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Press conference – Commissioner-designate Avramopoulos: the Mediterranean Sea is not a cemetery, Europe must revise its migration policy

29 Sep 2014

Agenda, Communiqués, Medias

When: Wednesday 1 October @ 12.30
Where: European Parliament press room Brussels, Room 0A50 Paul Henri Spaak building
Translation: EN/FR/IT

With:
– Michèle Rivasi (FR), Greens-EFA MEP, Vice-President of the ACP-EU Joint Parliamentary Assembly
– Alexandre Georges, European citizen and founder of the movement “Kayak for the right to life”
– Cécile Kyenge (IT), S&D MEP, former Integration Minister, member of the LIBE Committee
– Laura Ferrara (IT),EFDD MEP, membrer of the LIBE and DROI Committees
– Marie-Christine Vergiat (FR), GUE-NGL MEP, member of the AFET, DROI and LIBE Committees
– Cécile Vanderstappen, Migreurop network

Since the beginning of 2014, at least 3000 people have died in the Mediterranean sea, and this figure only counts the corpses found. It’s four times more than in 2013, six times more than in 2012, and double the figure of 2011 – year of the “Arab springs”. Since 1988, the total number of people that have perished is estimated to exceed 21 000. The people who risk their lives to cross the sea are refugees or asylum seekers fleeing persecution in their country of origin and the first transit countries are Greece, Spain and Italy.
Over the last few years, Europe has essentially externalised European migration policies to the southern EU Member States with borders on the Mediterranean, rather than combating the causes of human trafficking.

With the human tragedy continuing in the Mediterranean, the EU must urgently revise its migration policy. Following the shipwreck of October 2013 off the Coast of Lampedusa Island, Italy temporarily set up the Mare Nostrum military operation to prevent other tragedies from happening. At the same time, the European border control agency Frontex patrols in the same waters, monitoring, detecting and intercepting boats. Frontex is not supposed to carry out rescue missions, which are the business of the national authorities. The lack of appropriate action by the Member States is now such that private initiatives have been emerging, such as the Migrant Offshore Aid Station, funded by philanthropists.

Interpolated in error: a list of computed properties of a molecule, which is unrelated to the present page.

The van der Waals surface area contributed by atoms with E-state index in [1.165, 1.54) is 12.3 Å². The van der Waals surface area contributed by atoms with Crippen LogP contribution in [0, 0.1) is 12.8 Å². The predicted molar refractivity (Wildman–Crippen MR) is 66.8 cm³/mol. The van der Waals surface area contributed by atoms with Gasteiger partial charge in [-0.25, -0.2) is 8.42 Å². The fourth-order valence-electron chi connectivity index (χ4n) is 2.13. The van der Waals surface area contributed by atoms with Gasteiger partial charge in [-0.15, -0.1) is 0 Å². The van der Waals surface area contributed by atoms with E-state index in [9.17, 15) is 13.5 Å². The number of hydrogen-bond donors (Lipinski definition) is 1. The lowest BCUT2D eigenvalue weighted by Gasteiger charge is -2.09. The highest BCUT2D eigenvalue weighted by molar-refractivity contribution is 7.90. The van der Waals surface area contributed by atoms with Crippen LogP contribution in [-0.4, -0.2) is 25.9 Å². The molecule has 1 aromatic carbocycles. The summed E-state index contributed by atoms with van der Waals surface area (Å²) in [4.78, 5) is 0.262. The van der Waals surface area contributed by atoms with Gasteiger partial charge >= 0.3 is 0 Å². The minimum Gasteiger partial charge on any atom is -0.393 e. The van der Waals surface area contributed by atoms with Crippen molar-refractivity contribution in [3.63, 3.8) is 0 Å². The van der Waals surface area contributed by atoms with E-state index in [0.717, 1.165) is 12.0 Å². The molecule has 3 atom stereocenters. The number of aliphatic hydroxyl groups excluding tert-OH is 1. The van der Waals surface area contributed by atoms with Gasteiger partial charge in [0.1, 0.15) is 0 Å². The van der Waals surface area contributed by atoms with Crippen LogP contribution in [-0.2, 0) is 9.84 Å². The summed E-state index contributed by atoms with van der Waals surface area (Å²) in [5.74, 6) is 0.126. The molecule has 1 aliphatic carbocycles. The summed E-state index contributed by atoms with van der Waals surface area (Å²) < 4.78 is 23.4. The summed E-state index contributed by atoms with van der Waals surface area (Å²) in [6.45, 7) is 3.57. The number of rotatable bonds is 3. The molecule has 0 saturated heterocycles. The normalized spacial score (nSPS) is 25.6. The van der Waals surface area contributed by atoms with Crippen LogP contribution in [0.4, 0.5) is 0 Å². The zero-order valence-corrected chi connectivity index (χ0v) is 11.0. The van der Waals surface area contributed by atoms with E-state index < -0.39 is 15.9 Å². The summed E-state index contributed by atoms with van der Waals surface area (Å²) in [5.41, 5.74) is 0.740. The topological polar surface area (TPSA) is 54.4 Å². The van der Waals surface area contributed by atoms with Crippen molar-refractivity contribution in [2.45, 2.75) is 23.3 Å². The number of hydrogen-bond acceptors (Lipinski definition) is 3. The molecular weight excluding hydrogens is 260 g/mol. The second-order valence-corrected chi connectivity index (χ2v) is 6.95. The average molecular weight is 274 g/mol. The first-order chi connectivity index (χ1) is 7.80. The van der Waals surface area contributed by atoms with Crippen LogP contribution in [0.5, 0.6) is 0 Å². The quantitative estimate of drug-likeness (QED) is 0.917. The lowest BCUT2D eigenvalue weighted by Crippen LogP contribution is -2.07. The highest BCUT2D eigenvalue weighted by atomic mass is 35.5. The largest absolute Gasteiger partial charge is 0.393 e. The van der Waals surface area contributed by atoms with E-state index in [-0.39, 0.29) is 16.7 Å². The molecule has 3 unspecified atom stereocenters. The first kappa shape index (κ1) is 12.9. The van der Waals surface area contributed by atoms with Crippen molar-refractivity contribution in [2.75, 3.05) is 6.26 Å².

Behind these tragedies hides the implementation of current European migration policies, which have transformed access to EU territory into a dangerous gamble in which criminal organisations take advantage of migrants’ misery. Some of these organisations set themselves up as detention centres in order to benefit from the generous subsidies offered by the EU, and over-declare the number of people in their care, as well providing very poor living conditions. And while the authorities turn a blind eye, other organisations take advantage of this servile workforce, making them work in poor conditions with a few euros as a daily salary. With the migrants kept in deliberately poor conditions as a deterrent, tensions and revolts are commonplace.

After having tried every security measure possible against unlawful immigration and while this has enabled criminal organisations to prosper, the EU must face the fact that its migration policy has failed and must be reformed. The more barriers the EU places against unlawful migration, the higher the risk to migrants and the greater the likelihood of loss of life.

For these reasons, MEPs from several different political groups have invited to the Parliament Mr Alexandre Georges, who lived in Lampedusa and witnessed the first arrivals of migrants. He travelled for three years in a kayak on the tracks of migrants from Tunisia to Brussels, passing by Lampedusa Island, in order to bring a powerful message to the European institutions.

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  • Intervention de Michèle Rivasi dans le cadre d’une conférence organisée le 6 juin 2017 au Parlement Européen sur la commercialisation de la santé en Europe. Celle-ci intervenait sur l’ingérence des lobbies dans les politiques de santé publique.

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